As our whole French trip was shaping up we had a few tough monetary decisions to make; one being to rent a car for the entire trip, part or none of it. We were very close to only renting a car for a portion of our French stay and in hindsight that would have been a huge mistake. We would have missed out on some, if not all, of the amazing area immediately surrounding Sarlat. We wouldn’t have seen the houses carved out of the sides of the cliffs, all the chateaus and of course the beautiful and very swift Dordogne River.
Out of Sarlat you can pretty much drive in any direction and wind up with a spectacular view. Nestled around the Dordogne and Vezere Rivers are too many quaint villages to count. Our favorites of them were probably Beynac, Le Roque-Gageac and Domme (for its great perspective). The plus about going in low season is we had the towns pretty much to ourselves. We were able to explore and roam with out a soul in sight. The downfall of traveling in low season is, you guessed it, everything isn’t open. We were dying to go into the caves with prehistoric paintings in them and also explore a castle that was recently unearthed (only 40 years ago), but they were closed. Womp womp.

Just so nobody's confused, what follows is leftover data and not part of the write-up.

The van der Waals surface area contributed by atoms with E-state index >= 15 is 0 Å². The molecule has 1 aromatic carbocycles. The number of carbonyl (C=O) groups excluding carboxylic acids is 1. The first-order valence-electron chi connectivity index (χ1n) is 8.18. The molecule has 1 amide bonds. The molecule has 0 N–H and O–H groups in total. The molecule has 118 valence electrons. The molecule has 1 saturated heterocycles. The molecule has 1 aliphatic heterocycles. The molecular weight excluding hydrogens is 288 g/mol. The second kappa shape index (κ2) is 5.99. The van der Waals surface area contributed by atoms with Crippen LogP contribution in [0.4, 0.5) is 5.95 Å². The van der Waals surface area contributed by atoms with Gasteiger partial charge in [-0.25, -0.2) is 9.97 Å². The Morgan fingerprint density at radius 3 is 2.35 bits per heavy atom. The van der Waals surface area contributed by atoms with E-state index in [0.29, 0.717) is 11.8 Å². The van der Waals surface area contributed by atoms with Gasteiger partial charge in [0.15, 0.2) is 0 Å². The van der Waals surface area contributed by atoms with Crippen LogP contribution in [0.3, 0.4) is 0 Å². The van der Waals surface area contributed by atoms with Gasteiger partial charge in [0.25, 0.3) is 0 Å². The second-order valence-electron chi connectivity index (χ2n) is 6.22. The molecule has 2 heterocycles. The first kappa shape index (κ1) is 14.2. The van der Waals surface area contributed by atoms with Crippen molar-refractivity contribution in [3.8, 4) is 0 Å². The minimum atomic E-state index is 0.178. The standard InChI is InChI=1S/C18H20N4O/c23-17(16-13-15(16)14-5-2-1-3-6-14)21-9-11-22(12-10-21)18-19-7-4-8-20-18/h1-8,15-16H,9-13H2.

Low season or not, there was still so much to see and eat! Duck, duck and more duck is the mainstay here in the Dordogne region. Foie gras, translated as “fat liver”, is the fattened liver of a duck or goose and is their main specialty. It was Chris and I’s first experience with this interesting fare and we loved it, very buttery and rich, a nice starter.
We would definitely recommend this region for a visit—winter or summer—trust us, it’s worth it. Check out the pictures below if your arm needs to be twisted a little more.